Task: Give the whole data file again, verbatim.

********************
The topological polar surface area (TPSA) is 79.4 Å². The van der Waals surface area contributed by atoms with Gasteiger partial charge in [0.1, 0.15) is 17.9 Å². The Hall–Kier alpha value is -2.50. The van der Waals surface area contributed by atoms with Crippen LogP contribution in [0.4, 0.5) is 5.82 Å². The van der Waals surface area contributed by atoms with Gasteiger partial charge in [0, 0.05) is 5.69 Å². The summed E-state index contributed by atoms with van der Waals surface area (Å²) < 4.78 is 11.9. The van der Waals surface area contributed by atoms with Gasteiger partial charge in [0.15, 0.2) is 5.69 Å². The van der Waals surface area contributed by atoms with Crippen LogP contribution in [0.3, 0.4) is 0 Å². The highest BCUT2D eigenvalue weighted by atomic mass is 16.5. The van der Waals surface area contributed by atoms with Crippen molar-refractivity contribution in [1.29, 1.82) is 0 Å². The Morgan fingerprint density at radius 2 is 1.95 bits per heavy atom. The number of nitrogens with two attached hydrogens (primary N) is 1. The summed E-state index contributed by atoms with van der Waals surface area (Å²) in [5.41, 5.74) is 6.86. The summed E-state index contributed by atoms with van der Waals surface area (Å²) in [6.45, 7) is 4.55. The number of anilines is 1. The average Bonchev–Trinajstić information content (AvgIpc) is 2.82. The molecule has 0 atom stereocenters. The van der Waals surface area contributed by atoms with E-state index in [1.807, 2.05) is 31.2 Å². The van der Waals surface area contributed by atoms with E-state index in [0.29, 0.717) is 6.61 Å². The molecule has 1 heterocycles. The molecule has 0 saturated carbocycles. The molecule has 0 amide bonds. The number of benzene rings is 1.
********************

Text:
The topological polar surface area (TPSA) is 79.4 Å². The van der Waals surface area contributed by atoms with Gasteiger partial charge in [0.1, 0.15) is 17.9 Å². The Hall–Kier alpha value is -2.50. The van der Waals surface area contributed by atoms with Crippen LogP contribution in [0.4, 0.5) is 5.82 Å². The van der Waals surface area contributed by atoms with Gasteiger partial charge in [0, 0.05) is 5.69 Å². The summed E-state index contributed by atoms with van der Waals surface area (Å²) < 4.78 is 11.9. The van der Waals surface area contributed by atoms with Gasteiger partial charge in [0.15, 0.2) is 5.69 Å². The van der Waals surface area contributed by atoms with Crippen LogP contribution in [0.3, 0.4) is 0 Å². The highest BCUT2D eigenvalue weighted by atomic mass is 16.5. The van der Waals surface area contributed by atoms with Crippen molar-refractivity contribution in [1.29, 1.82) is 0 Å². The Morgan fingerprint density at radius 2 is 1.95 bits per heavy atom. The number of nitrogens with two attached hydrogens (primary N) is 1. The summed E-state index contributed by atoms with van der Waals surface area (Å²) in [5.41, 5.74) is 6.86. The summed E-state index contributed by atoms with van der Waals surface area (Å²) in [6.45, 7) is 4.55. The number of anilines is 1. The average Bonchev–Trinajstić information content (AvgIpc) is 2.82. The molecule has 0 atom stereocenters. The van der Waals surface area contributed by atoms with E-state index in [1.807, 2.05) is 31.2 Å². The van der Waals surface area contributed by atoms with E-state index in [0.29, 0.717) is 6.61 Å². The molecule has 1 heterocycles. The molecule has 0 saturated carbocycles. The molecule has 0 amide bonds. The number of benzene rings is 1.